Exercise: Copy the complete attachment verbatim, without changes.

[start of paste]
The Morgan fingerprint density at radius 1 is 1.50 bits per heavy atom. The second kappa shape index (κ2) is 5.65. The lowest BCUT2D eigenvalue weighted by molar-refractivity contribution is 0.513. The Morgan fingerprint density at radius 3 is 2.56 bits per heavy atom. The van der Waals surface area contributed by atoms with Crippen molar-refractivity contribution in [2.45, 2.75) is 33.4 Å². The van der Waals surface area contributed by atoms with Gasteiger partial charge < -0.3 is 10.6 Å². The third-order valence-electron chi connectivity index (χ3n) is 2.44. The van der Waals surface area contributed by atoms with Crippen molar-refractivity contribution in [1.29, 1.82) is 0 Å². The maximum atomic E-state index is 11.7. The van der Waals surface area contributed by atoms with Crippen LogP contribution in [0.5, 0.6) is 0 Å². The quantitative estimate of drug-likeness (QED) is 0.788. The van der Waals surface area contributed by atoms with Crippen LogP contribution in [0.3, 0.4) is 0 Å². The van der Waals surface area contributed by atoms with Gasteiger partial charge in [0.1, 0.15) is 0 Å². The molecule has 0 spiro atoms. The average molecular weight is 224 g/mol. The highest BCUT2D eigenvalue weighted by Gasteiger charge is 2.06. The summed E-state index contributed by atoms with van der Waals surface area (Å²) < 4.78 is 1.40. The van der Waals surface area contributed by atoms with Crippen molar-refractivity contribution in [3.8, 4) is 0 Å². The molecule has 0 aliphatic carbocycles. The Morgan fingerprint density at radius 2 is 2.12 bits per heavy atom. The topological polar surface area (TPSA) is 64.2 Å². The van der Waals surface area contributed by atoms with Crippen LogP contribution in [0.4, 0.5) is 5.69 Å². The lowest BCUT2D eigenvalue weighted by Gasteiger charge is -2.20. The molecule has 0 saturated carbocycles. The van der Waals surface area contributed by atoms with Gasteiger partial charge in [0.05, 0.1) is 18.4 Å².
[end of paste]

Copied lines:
The Morgan fingerprint density at radius 1 is 1.50 bits per heavy atom. The second kappa shape index (κ2) is 5.65. The lowest BCUT2D eigenvalue weighted by molar-refractivity contribution is 0.513. The Morgan fingerprint density at radius 3 is 2.56 bits per heavy atom. The van der Waals surface area contributed by atoms with Crippen molar-refractivity contribution in [2.45, 2.75) is 33.4 Å². The van der Waals surface area contributed by atoms with Gasteiger partial charge < -0.3 is 10.6 Å². The third-order valence-electron chi connectivity index (χ3n) is 2.44. The van der Waals surface area contributed by atoms with Crippen molar-refractivity contribution in [1.29, 1.82) is 0 Å². The maximum atomic E-state index is 11.7. The van der Waals surface area contributed by atoms with Crippen LogP contribution in [0.5, 0.6) is 0 Å². The quantitative estimate of drug-likeness (QED) is 0.788. The van der Waals surface area contributed by atoms with Crippen LogP contribution in [0.3, 0.4) is 0 Å². The van der Waals surface area contributed by atoms with Gasteiger partial charge in [0.1, 0.15) is 0 Å². The molecule has 0 spiro atoms. The average molecular weight is 224 g/mol. The highest BCUT2D eigenvalue weighted by Gasteiger charge is 2.06. The summed E-state index contributed by atoms with van der Waals surface area (Å²) < 4.78 is 1.40. The van der Waals surface area contributed by atoms with Crippen molar-refractivity contribution in [3.8, 4) is 0 Å². The molecule has 0 aliphatic carbocycles. The Morgan fingerprint density at radius 2 is 2.12 bits per heavy atom. The topological polar surface area (TPSA) is 64.2 Å². The van der Waals surface area contributed by atoms with Crippen LogP contribution in [0.4, 0.5) is 5.69 Å². The lowest BCUT2D eigenvalue weighted by Gasteiger charge is -2.20. The molecule has 0 saturated carbocycles. The van der Waals surface area contributed by atoms with Gasteiger partial charge in [0.05, 0.1) is 18.4 Å².